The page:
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Performance in FC-Test

FC-Test 1.0

FC-Test will help us examine the flash drives under real-life conditions. We’ll use two versions of this test utility, but they share the same general principle.

The program writes and reads a few file-sets and measures the time it takes to perform each operation. This helps calculate the speed of the drive and see how it depends on the number and size of the processed files. We use three file-sets that differ in the size (1, 10 and 100MB) and number (1, 10, and 100) of files included. Practice suggests that a 100MB file is large enough to reveal the maximum performance of a USB flash drive and using a larger file doesn’t affect the results much.

The first diagram shows the speed of writing a hundred 1MB files and the drive from Buffalo is the fastest here. It is followed by the Super Talent while the rest of the drives are rather far behind the two leaders. The products from SimpleTech, TwinMOS, Filemate, Kingston (Secure), OCZ (Mega-Kart) and SanDisk are obviously slow in this test.

It is the 4GB Corsair that wins the test of reading the 100x1MB file-set. It is followed by the Buffalo. Next go five more drives that have similar results. These are the products of Patriot, Super Talent, ATP, A-DATA, and the 8GB drive from Corsair. On the other hand, the flash drives from TwinMOS, SanDisk and RiDATA are the slowest of all here. They are about two times slower than the leader.

There are but small changes in the top part of the diagram in the test of writing the 10x10MB file-set. The Buffalo drive is in the lead again, followed by the Super Talent. The rest of the drives are lagging far behind. There are the same names among the slowest devices, but their order has changed because some of them, particularly the drives from SimpleTech and Filemate, have increased their write speed when processing the larger files.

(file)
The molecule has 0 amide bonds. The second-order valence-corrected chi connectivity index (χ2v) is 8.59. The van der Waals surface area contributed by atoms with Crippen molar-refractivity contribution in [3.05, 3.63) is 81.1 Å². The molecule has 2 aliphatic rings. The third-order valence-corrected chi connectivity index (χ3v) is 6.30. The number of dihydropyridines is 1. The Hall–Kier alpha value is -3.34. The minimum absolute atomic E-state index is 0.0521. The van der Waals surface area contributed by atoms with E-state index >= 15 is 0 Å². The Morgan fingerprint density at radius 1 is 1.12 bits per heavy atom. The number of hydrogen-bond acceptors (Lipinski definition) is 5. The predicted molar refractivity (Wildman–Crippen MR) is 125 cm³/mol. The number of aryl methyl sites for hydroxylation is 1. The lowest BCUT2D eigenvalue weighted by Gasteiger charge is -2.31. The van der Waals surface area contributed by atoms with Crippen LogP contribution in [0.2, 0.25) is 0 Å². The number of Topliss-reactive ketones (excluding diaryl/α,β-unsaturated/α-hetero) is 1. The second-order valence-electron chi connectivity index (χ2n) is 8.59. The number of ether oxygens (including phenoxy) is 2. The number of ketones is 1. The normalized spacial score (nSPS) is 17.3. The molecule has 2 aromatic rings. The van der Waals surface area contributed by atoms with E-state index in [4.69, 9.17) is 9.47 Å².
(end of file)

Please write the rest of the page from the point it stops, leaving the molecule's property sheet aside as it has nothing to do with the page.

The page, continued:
The drives’ read speed changes but little when they have to process larger files. The 4GB Corsair takes first place again, and the Buffalo is second. Next go the Patriot, Super Talent, ATP, A-DATA and the 8GB Corsair that have roughly similar speeds among themselves.

Most of the drives improve their speed when writing a 100MB file. Although the Buffalo and Super Talent are still in the lead, their pursuers have got much closer. We mean the Patriot Xporter and the OCZ Rally2 whose write speeds have improved the most as the size of the test file has increased. There are the same names in the bottom of the diagram, yet we can note the considerable growth of speed of the SimpleTech drive.

The last diagram of this section proves that the increase of the file size to 100MB doesn’t affect the read speed as much as it does the speed of writing. The 4GB Corsair is the fastest again, and the Buffalo is second. They are followed by five drives that have similar results. And we’ve got the same trio of losers: the drives from TwinMOS, SanDisk, and RiDATA.

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